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consent forms in all languages representing 5% or more of the surrounding demographic. Schools will need to move toward professional interpreting sys- tems or create options for oral certification exams for students, staff, and faculty. At the same time baby-boomers are aging and living longer, requiring an expansion of care in geriatric dentistry, we do not have a sufficient number of dentists to treat the oral health needs of children. 28 Behavioral sciences content is therefore needed to expand the graduating dentist’s competence in treating diverse populations. One could predict that dentistry will eventually ac- cept mid-level practitioners as medicine has with nurse practitioners and physicians’ assistants. New roles require clarity, communication skills, and team function. Behavioral sciences faculty members are poised to provide education to address these needs.

Conclusion

Behavioral sciences faculty members are highly valuable interprofessional colleagues who contribute significantly to the professional social- ization of dentists. Behavioral sciences education humanizes the novice learner by providing knowl- edge, influencing attitudes, and teaching patient management skills. As partners and resources, behavioral sciences faculty members stand ready to educate dentists in new roles. Gies would be pleased to see how far we have come in human- izing dentists to create compassionate, caring oral health care providers. With the needs of aging and diverse populations and an insufficient number of dentists to treat children, new roles, and health care delivery models, dentistry will need all of its health care colleagues, including the behavioral sciences faculty. Imagine a health care home where the dentist is a colleague welcomed and part of the health care team. We have already moved from an emphasis on interprofessional education to thinking about the infrastructure and mechanisms needed to create a health care home where dentistry practices alongside medicine, nursing, pharmacy, and mental health in providing comprehensive care. There are many changes occurring in our health care system. Dental curricula will need to shape-shift to meet the needs of the public for greater access to care, to address changes in both the dental and health care practice environment, and to advance with sci- ence as new developments impact oral health. As the silo environment of solo private practice sunsets, a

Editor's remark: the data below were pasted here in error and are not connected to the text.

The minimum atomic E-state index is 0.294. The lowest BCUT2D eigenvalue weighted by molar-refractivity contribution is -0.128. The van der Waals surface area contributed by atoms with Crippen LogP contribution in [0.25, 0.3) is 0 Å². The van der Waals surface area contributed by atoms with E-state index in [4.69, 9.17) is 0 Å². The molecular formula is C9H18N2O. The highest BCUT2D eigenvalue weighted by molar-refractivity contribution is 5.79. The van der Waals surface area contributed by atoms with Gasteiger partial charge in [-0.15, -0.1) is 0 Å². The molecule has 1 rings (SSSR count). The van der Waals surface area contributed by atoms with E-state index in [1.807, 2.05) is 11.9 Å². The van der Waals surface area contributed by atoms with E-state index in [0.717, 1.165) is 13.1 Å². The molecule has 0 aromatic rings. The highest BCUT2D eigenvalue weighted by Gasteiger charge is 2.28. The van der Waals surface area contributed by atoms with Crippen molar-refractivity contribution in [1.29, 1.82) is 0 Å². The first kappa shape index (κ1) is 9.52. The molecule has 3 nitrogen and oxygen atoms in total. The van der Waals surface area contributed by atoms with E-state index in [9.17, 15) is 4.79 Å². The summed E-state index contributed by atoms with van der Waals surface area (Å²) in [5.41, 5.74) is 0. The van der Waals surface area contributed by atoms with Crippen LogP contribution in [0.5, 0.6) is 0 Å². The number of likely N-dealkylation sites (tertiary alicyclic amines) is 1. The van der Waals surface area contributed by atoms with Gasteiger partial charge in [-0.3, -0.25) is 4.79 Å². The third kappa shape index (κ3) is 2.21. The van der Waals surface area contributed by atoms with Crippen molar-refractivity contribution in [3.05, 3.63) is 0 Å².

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Table 2. Strengths, weaknesses, opportunities, threats (SWOT) analysis of the behavioral sciences curriculum today

Strengths

1. Behavioral sciences curriculum is a key component in dental curricula and required by the Commission on Dental Accreditation (CODA). Most behavioral sciences faculty are faculty with at least a master’s degree and more often a doctoral degree in clinical or educational psychology, social work, or nursing.

2. Behavioral sciences curriculum content adapts to changes in CODA competencies for dental school curricula. It is taught by faculty with a working knowledge of dentistry or co-taught with dentists for increased relevance to actual practice.

3. Behavioral sciences faculty have been fully integrated into dental schools with some holding clinical, administrative, or research positions such as division chairs, department chairs, or deans and are leaders within their institutions.

Weaknesses

1. Behavioral sciences curriculum is often the primary responsibility of one or two full- or part-time faculty members. Given competing academic demands, faculty members must make choices about content and emphasis based on available curriculum time, dental faculty colleague availability for content relevance, resources, and expertise.